Change search
ReferencesLink to record
Permanent link

Direct link
Declining ozone exposure of European vegetation under climate change and reduced precursor emissions
SMHI, Research Department, Air quality.
SMHI, Research Department, Air quality.ORCID iD: 0000-0002-2757-2864
Show others and affiliations
2014 (English)In: Biogeosciences, ISSN 1726-4170, E-ISSN 1726-4189, Vol. 11, no 19, 5269-5283 p.Article in journal (Refereed) Published
Abstract [en]

The impacts of changes in ozone precursor emissions as well as climate change on the future ozone exposure of the vegetation in Europe were investigated. The ozone exposure is expressed as AOT40 (Accumulated exposure Over a Threshold of 40 ppb O-3) as well as PODY (Phytotoxic Ozone Dose above a threshold Y). A new method is suggested to express how the length of the period during the year when coniferous and evergreen trees are sensitive to ozone might be affected by climate change. Ozone precursor emission changes from the RCP4.5 scenario were combined with climate simulations based on the IPCC SRES A1B scenario and used as input to the Eulerian Chemistry Transport Model MATCH from which projections of ozone concentrations were derived. The ozone exposure of vegetation over Europe expressed as AOT40 was projected to be substantially reduced between the periods 1990-2009 and 2040-2059 to levels which are well below critical levels used for vegetation in the EU directive 2008/50/EC as well as for crops and forests used in the LRTAP convention, despite that the future climate resulted in prolonged yearly ozone sensitive periods. The reduction in AOT40 was mainly driven by the emission reductions, not changes in the climate. For the toxicologically more relevant POD1 index the projected reductions were smaller, but still significant. The values for POD1 for the time period 2040-2059 were not projected to decrease to levels which are below critical levels for forest trees, represented by Norway spruce. This study shows that substantial reductions of ozone precursor emissions have the potential to strongly reduce the future risk for ozone effects on the European vegetation, even if concurrent climate change promotes ozone formation.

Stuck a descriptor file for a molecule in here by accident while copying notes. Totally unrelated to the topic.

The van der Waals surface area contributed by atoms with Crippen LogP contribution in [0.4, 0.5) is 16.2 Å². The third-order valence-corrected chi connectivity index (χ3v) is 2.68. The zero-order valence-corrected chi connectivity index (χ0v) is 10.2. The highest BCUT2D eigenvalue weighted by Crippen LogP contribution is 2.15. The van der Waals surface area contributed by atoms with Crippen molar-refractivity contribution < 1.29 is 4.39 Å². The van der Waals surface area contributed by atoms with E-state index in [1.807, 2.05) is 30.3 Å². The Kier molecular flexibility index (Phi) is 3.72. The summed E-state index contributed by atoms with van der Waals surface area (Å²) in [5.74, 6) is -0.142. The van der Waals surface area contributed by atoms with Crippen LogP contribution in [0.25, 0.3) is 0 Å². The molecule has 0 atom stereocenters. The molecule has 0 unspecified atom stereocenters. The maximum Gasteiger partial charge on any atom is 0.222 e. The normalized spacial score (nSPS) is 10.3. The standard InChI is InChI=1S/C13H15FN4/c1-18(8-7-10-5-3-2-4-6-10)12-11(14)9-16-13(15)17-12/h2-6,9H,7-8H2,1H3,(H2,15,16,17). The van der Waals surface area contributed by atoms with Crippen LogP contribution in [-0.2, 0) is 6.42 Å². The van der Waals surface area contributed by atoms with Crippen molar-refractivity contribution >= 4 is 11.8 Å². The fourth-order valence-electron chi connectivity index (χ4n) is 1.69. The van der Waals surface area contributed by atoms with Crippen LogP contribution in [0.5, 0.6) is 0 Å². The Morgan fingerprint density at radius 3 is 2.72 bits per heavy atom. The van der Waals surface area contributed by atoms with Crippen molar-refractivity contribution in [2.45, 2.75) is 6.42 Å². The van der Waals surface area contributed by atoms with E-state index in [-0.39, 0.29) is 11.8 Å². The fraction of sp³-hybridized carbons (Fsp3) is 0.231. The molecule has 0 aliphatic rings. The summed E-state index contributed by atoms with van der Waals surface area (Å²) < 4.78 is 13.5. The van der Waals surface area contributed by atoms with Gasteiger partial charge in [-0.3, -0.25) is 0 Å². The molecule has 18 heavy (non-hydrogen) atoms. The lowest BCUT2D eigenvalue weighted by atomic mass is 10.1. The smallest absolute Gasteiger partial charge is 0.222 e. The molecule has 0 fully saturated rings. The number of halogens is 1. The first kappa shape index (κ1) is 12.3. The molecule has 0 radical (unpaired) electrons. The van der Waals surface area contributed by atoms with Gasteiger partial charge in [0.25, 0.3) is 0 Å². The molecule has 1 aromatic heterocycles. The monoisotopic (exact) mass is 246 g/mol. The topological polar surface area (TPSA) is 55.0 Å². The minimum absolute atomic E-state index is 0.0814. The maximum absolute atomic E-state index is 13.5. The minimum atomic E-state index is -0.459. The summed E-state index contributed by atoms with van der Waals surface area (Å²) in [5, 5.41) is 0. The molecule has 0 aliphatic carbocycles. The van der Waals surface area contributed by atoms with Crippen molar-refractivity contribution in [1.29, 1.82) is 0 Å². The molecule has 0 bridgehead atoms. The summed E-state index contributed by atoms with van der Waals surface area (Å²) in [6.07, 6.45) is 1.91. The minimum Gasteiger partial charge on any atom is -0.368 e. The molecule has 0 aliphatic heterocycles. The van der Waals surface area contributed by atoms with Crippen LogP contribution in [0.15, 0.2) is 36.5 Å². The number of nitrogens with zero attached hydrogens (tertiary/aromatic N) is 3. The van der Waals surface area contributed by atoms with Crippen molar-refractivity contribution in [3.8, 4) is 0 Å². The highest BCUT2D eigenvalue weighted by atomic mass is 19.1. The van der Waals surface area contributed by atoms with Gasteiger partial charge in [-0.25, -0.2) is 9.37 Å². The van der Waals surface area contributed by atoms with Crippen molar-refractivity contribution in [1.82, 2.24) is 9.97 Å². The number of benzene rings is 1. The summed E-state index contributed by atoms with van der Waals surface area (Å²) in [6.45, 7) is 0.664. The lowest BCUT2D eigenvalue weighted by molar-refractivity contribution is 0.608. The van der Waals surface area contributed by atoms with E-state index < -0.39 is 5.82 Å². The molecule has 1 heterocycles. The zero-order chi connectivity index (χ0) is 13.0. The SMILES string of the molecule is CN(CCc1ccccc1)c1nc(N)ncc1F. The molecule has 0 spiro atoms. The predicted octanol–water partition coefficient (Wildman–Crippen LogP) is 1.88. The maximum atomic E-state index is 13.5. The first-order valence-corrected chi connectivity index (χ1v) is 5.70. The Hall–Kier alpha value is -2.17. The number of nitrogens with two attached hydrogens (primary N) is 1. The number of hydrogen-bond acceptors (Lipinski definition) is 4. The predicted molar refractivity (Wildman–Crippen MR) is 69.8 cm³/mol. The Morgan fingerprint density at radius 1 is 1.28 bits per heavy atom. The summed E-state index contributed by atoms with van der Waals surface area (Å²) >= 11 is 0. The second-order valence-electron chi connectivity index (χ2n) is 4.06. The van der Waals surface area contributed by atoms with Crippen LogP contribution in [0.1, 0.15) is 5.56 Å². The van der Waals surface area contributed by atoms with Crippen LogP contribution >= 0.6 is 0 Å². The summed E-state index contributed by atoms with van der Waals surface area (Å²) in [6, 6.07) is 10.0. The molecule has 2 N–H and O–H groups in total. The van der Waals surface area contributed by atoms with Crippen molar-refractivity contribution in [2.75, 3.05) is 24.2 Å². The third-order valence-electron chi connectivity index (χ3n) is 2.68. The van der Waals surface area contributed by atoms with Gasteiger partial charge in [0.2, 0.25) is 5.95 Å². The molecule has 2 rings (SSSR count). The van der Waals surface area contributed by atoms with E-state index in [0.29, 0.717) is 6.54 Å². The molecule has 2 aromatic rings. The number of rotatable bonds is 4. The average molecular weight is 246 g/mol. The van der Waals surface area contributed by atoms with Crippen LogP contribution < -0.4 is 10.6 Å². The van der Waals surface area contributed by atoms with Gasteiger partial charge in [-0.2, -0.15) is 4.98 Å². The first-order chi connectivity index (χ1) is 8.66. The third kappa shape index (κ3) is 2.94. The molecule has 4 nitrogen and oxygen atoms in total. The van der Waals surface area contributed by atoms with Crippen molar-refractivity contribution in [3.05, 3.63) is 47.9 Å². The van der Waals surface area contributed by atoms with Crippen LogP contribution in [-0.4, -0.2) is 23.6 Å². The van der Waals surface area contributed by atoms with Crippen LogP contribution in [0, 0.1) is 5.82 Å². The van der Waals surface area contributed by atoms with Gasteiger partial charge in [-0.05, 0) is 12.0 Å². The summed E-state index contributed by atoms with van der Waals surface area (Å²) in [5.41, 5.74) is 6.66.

Place, publisher, year, edition, pages
2014. Vol. 11, no 19, 5269-5283 p.
National Category
Environmental Sciences
Research subject
URN: urn:nbn:se:smhi:diva-137DOI: 10.5194/bg-11-5269-2014ISI: 000344153200001OAI: diva2:801352
Available from: 2015-04-09 Created: 2015-03-26 Last updated: 2015-04-09Bibliographically approved

Open Access in DiVA

fulltext(2762 kB)47 downloads
File information
File name FULLTEXT01.pdfFile size 2762 kBChecksum SHA-512
Type fulltextMimetype application/pdf

Other links

Publisher's full text

Search in DiVA

By author/editor
Engardt, MagnuzLangner, Joakim
By organisation
Air quality
In the same journal
Environmental Sciences

Search outside of DiVA

GoogleGoogle Scholar
Total: 47 downloads
The number of downloads is the sum of all downloads of full texts. It may include eg previous versions that are now no longer available

Altmetric score

Total: 46 hits
ReferencesLink to record
Permanent link

Direct link